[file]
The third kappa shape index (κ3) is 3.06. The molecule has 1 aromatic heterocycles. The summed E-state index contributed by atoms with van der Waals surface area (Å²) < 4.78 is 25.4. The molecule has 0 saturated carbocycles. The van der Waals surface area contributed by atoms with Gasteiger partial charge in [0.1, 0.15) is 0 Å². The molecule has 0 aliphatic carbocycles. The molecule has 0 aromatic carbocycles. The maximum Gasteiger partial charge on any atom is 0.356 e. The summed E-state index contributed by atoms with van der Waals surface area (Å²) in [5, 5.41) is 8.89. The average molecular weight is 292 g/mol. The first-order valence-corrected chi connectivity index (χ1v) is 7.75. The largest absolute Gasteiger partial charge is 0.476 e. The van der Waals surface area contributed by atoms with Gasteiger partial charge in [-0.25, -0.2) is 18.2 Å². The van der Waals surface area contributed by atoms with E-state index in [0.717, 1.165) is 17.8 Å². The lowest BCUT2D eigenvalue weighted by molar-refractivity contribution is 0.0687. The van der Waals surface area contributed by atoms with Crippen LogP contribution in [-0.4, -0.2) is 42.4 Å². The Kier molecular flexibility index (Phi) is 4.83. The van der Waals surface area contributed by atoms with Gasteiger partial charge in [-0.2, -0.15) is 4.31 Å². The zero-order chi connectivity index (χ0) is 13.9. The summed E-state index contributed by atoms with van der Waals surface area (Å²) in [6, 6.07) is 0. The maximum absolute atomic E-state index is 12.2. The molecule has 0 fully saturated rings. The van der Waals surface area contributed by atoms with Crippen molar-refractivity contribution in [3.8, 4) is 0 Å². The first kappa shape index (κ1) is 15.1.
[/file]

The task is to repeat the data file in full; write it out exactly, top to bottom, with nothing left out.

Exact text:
The third kappa shape index (κ3) is 3.06. The molecule has 1 aromatic heterocycles. The summed E-state index contributed by atoms with van der Waals surface area (Å²) < 4.78 is 25.4. The molecule has 0 saturated carbocycles. The van der Waals surface area contributed by atoms with Gasteiger partial charge in [0.1, 0.15) is 0 Å². The molecule has 0 aliphatic carbocycles. The molecule has 0 aromatic carbocycles. The maximum Gasteiger partial charge on any atom is 0.356 e. The summed E-state index contributed by atoms with van der Waals surface area (Å²) in [5, 5.41) is 8.89. The average molecular weight is 292 g/mol. The first-order valence-corrected chi connectivity index (χ1v) is 7.75. The largest absolute Gasteiger partial charge is 0.476 e. The van der Waals surface area contributed by atoms with Gasteiger partial charge in [-0.25, -0.2) is 18.2 Å². The van der Waals surface area contributed by atoms with E-state index in [0.717, 1.165) is 17.8 Å². The lowest BCUT2D eigenvalue weighted by molar-refractivity contribution is 0.0687. The van der Waals surface area contributed by atoms with Crippen LogP contribution in [-0.4, -0.2) is 42.4 Å². The Kier molecular flexibility index (Phi) is 4.83. The van der Waals surface area contributed by atoms with Gasteiger partial charge in [-0.2, -0.15) is 4.31 Å². The zero-order chi connectivity index (χ0) is 13.9. The summed E-state index contributed by atoms with van der Waals surface area (Å²) in [6, 6.07) is 0. The maximum absolute atomic E-state index is 12.2. The molecule has 0 fully saturated rings. The van der Waals surface area contributed by atoms with Crippen molar-refractivity contribution in [3.8, 4) is 0 Å². The first kappa shape index (κ1) is 15.1.